A total of 241 suspected cases were reported, with 52 confirmed, across Nottingham Trent University and the University of Nottingham and 7 confirmed cases at Exeter University.

MUMPS VIRUS


Mumps is a contagious viral infection which causes swelling of the parotid glands.

Initial symptoms can be similar to a cold and include:

  • Headache
  • High Temperature
  • Joint Pain
  • Feeling Sick
  • Tiredness
  • Loss of Appetite
  • Swelling of the face/neck

Mumps can result in some serious complications. It can cause temporary hearing loss in 1 in 20 people. Mumps can cause a rare but potential risk of encephalitis, which affects 1 in 1,000 sufferers and requires hospitalisation.

It is spread in the same way as colds and flu – through infected droplets of saliva that can be inhaled or picked up from surfaces and transferred into the mouth or nose.

A person is most contagious a few days before the symptoms develop and for a few days afterwards.

Some people suffer complications that can include inflammation of the pancreas, viral meningitis (inflammation of the brain), inflamed and swollen testicles in men and ovaries in women.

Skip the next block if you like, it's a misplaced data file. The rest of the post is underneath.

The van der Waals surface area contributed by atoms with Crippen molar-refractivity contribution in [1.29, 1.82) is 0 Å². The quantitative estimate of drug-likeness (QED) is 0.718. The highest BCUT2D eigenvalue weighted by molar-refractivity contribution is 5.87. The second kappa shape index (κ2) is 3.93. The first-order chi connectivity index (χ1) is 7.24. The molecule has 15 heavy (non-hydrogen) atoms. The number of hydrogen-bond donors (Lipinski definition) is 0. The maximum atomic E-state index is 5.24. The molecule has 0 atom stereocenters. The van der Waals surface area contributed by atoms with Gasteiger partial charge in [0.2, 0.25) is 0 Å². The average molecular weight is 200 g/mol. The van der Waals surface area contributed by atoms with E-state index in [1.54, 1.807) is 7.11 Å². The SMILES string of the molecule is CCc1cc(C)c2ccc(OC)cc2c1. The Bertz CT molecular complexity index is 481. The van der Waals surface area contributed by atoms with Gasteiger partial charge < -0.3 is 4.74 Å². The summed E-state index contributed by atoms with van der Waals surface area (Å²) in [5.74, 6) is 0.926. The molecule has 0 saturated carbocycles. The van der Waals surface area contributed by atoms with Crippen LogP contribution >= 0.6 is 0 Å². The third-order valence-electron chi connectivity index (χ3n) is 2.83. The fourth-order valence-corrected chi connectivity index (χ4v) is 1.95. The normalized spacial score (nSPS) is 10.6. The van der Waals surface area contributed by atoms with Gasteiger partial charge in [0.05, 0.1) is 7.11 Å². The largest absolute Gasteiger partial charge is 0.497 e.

MEDICAL ADVICE FOR MUMPS


If you think you may be suffering from mumps, or are concerned about the risk of infection, please see your doctor straight away.

Those who have not had the MMR vaccine – or have only received one dose – regardless of age, should ensure they receive two doses of the MMR (measles, mumps and rubella) vaccine.

In order to keep virus’ such as mumps from spreading, a certain proportion of the population must be immunised, this is called the ‘herd immunity’.

Herd immunity is particularly important as not everyone can get vaccinated, but those who can are able to help people those who can’t. Some people are unable to get vaccinated because they’re too ill, too young or have an impaired immune system. When we vaccinate, we protect not only ourselves but also the most vulnerable members of our communities.

VACCINATION AGAINST MUMPS